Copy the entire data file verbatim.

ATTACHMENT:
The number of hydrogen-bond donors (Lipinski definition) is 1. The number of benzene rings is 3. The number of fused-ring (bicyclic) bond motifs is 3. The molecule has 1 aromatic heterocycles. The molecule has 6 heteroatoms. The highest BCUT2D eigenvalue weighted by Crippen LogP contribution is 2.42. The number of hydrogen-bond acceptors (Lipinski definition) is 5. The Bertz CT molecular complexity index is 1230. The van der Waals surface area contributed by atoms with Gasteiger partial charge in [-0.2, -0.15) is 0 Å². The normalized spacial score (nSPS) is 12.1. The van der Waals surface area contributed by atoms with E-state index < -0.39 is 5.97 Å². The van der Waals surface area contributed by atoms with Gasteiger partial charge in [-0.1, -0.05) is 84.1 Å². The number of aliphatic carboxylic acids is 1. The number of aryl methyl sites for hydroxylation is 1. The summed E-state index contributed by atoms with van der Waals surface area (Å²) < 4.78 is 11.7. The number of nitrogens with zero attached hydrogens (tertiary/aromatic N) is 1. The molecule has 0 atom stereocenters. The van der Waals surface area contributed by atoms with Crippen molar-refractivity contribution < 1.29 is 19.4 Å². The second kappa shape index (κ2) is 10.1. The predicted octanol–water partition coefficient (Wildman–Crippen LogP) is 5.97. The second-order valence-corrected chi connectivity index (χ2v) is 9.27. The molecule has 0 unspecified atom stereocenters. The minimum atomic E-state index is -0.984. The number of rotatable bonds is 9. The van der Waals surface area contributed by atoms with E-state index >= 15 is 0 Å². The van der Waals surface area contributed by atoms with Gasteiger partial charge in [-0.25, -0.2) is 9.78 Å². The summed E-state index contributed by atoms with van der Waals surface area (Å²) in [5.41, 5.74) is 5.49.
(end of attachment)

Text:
The number of hydrogen-bond donors (Lipinski definition) is 1. The number of benzene rings is 3. The number of fused-ring (bicyclic) bond motifs is 3. The molecule has 1 aromatic heterocycles. The molecule has 6 heteroatoms. The highest BCUT2D eigenvalue weighted by Crippen LogP contribution is 2.42. The number of hydrogen-bond acceptors (Lipinski definition) is 5. The Bertz CT molecular complexity index is 1230. The van der Waals surface area contributed by atoms with Gasteiger partial charge in [-0.2, -0.15) is 0 Å². The normalized spacial score (nSPS) is 12.1. The van der Waals surface area contributed by atoms with E-state index < -0.39 is 5.97 Å². The van der Waals surface area contributed by atoms with Gasteiger partial charge in [-0.1, -0.05) is 84.1 Å². The number of aliphatic carboxylic acids is 1. The number of aryl methyl sites for hydroxylation is 1. The summed E-state index contributed by atoms with van der Waals surface area (Å²) < 4.78 is 11.7. The number of nitrogens with zero attached hydrogens (tertiary/aromatic N) is 1. The molecule has 0 atom stereocenters. The van der Waals surface area contributed by atoms with Crippen molar-refractivity contribution < 1.29 is 19.4 Å². The second kappa shape index (κ2) is 10.1. The predicted octanol–water partition coefficient (Wildman–Crippen LogP) is 5.97. The second-order valence-corrected chi connectivity index (χ2v) is 9.27. The molecule has 0 unspecified atom stereocenters. The minimum atomic E-state index is -0.984. The number of rotatable bonds is 9. The van der Waals surface area contributed by atoms with E-state index >= 15 is 0 Å². The van der Waals surface area contributed by atoms with Gasteiger partial charge in [-0.25, -0.2) is 9.78 Å². The summed E-state index contributed by atoms with van der Waals surface area (Å²) in [5.41, 5.74) is 5.49.